HMRC have been talking tough with regard to tax avoidance for a number of years but do the numbers backup the hard talk?
Thomson Reuters data seems to back this up with an increase in the number of people being pursued through the courts for tax evasion being up almost a third in 2013/14 to 795 compared with the tax year before and is expected to rise to well over a 1000 for 2014/2015.
HMRC seem to be targeting tax evaders who fail to declare offshore income or gains. HMRC now need only to be able to show the money held offshore was taxable and undeclared as opposed to the old rules where the person holding the offshore income had intended to avoid tax.
HMRC are now also using criminal prosecutions which may have a deterrent effect on tax evaders.
Interesting figures have just been released from HM Revenue and Customs which show how many IR35 enquiries were raised for 2013/14 tax year and the corresponding amount of revenue they raised.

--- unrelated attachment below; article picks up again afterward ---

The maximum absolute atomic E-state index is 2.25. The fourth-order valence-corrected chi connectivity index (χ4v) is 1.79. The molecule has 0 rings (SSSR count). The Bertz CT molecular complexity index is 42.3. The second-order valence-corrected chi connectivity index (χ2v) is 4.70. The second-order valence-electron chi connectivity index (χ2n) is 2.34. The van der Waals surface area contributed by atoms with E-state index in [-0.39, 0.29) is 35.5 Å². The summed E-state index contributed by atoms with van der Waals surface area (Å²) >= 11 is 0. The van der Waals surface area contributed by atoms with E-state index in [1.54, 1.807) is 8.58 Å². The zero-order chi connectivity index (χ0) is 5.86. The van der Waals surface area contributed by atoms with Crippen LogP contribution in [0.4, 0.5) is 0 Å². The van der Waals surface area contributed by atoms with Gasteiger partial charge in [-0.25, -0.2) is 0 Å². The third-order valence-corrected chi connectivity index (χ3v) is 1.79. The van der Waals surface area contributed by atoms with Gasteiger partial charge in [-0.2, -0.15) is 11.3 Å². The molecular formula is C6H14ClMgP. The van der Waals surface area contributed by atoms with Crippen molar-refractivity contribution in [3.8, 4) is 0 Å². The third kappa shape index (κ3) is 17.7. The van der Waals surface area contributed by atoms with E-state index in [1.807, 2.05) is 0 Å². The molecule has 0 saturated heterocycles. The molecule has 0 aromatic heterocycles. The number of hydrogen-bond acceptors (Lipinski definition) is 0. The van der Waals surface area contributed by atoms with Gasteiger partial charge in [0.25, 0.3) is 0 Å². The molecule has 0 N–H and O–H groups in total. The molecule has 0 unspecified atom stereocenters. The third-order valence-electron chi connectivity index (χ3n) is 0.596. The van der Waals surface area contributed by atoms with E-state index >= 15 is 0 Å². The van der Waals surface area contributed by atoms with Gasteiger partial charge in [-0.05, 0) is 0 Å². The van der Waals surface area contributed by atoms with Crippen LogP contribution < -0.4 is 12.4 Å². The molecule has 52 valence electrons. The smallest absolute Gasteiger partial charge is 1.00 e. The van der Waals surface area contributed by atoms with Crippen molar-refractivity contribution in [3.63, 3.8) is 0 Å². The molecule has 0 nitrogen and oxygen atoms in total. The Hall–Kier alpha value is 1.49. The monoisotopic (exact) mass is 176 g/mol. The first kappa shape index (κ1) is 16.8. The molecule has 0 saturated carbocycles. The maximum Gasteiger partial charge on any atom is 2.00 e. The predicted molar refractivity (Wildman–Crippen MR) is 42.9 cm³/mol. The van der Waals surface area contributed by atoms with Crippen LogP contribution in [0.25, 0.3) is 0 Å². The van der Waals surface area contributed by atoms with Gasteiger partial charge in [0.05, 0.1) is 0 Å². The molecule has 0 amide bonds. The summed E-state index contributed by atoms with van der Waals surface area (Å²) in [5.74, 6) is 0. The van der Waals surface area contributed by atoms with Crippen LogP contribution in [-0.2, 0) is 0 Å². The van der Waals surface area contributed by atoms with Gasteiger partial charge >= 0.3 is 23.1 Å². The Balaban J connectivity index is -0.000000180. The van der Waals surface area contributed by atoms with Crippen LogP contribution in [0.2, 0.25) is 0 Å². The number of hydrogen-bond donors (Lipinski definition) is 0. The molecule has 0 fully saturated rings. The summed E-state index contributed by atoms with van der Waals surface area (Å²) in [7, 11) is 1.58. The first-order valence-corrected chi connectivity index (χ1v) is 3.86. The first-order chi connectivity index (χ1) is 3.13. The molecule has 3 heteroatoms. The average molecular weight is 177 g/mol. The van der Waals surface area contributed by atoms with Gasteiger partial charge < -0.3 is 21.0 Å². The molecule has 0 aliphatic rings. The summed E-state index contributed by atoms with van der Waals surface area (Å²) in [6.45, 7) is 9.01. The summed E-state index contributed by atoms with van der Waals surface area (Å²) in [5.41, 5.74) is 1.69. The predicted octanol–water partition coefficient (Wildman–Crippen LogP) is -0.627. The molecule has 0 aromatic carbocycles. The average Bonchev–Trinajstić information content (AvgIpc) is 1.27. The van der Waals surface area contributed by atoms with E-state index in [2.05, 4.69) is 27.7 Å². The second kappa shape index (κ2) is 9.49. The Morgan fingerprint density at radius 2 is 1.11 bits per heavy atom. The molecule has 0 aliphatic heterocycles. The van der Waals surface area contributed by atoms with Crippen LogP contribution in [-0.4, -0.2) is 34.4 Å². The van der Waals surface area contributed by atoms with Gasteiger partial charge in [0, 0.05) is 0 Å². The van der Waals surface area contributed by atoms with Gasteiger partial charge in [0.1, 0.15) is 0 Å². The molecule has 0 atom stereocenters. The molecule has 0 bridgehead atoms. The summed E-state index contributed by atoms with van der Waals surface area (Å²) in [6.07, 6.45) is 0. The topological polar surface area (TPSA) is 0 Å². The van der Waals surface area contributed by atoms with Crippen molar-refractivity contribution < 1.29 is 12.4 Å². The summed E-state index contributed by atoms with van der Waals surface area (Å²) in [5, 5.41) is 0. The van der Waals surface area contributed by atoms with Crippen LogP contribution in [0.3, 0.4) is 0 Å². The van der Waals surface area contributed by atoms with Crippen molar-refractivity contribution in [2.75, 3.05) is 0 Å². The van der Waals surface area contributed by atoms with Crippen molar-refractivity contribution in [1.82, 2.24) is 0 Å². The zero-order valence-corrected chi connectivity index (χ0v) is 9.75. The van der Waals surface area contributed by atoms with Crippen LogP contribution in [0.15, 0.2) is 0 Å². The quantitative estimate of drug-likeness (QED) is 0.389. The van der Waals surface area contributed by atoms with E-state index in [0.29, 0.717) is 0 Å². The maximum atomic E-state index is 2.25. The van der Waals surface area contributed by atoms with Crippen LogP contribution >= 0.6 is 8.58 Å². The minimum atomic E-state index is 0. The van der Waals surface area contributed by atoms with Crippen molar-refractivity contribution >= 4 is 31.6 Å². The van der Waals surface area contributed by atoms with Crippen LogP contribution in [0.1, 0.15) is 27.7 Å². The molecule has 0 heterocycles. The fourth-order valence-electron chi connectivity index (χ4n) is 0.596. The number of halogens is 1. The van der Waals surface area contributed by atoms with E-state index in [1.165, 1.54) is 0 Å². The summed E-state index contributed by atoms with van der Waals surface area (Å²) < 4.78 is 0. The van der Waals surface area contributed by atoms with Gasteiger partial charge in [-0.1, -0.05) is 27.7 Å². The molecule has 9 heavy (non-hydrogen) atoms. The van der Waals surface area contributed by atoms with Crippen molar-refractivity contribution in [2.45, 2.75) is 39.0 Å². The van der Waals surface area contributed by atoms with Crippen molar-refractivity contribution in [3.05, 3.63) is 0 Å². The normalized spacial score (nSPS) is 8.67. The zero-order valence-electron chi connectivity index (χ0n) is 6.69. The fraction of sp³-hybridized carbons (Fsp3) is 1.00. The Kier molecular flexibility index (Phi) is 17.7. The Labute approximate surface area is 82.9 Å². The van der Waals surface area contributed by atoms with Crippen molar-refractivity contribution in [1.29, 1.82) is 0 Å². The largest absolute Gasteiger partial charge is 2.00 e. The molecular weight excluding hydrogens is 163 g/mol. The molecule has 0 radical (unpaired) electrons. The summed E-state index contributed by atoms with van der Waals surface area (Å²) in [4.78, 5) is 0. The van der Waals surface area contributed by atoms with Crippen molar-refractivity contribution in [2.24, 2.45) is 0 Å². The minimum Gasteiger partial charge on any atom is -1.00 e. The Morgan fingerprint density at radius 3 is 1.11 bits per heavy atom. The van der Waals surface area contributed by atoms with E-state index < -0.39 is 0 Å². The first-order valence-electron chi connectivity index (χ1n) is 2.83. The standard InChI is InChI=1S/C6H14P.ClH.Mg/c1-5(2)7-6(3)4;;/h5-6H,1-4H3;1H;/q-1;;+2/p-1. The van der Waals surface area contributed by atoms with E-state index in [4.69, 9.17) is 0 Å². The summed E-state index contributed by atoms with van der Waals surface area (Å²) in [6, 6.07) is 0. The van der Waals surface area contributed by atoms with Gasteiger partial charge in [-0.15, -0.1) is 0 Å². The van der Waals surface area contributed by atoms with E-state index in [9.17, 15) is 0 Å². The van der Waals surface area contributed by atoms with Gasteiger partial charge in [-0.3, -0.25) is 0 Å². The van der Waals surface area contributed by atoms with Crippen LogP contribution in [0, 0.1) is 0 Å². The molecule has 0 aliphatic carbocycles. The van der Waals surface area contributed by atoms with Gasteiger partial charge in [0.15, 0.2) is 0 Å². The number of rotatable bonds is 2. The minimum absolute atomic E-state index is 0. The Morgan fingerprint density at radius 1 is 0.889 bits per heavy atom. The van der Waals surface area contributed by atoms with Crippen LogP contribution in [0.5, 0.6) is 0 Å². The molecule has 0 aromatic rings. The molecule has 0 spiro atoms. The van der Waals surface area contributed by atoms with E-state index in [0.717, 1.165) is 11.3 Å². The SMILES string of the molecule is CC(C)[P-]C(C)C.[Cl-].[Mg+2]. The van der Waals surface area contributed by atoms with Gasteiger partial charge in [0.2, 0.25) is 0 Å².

In total for 2013/14 tax year, there were 192 IR35 enquiries which yielded £430,000 compare this to the high point in IR35 enquires in 2002/2003 which yielded £946,275 from 1016 enquiries.
With such relatively small figures in comparison to the amount of taxes HMRC raise, you could ask why IR35 still continues to be in place?
Why does IR35 remain in place?
As your IR35 status is essentially self assessed, HMRC receive around £500,000,000 through people who voluntary assess themselves as being inside of IR35. Thus is IR35 was removed any Government would be about £500 million worse off, I feel IR35 might be around for a little while yet.
Does HMRC have the capacity to increase the amount of IR35 investigations?
There are currently four specialist teams of around 40 staff which can cope with running around 250 IR35 enquiries. It is estimated to properly police IR35 compliance by HMRC, HMRC would need around 3000 staff which is extremely unlikely to happen.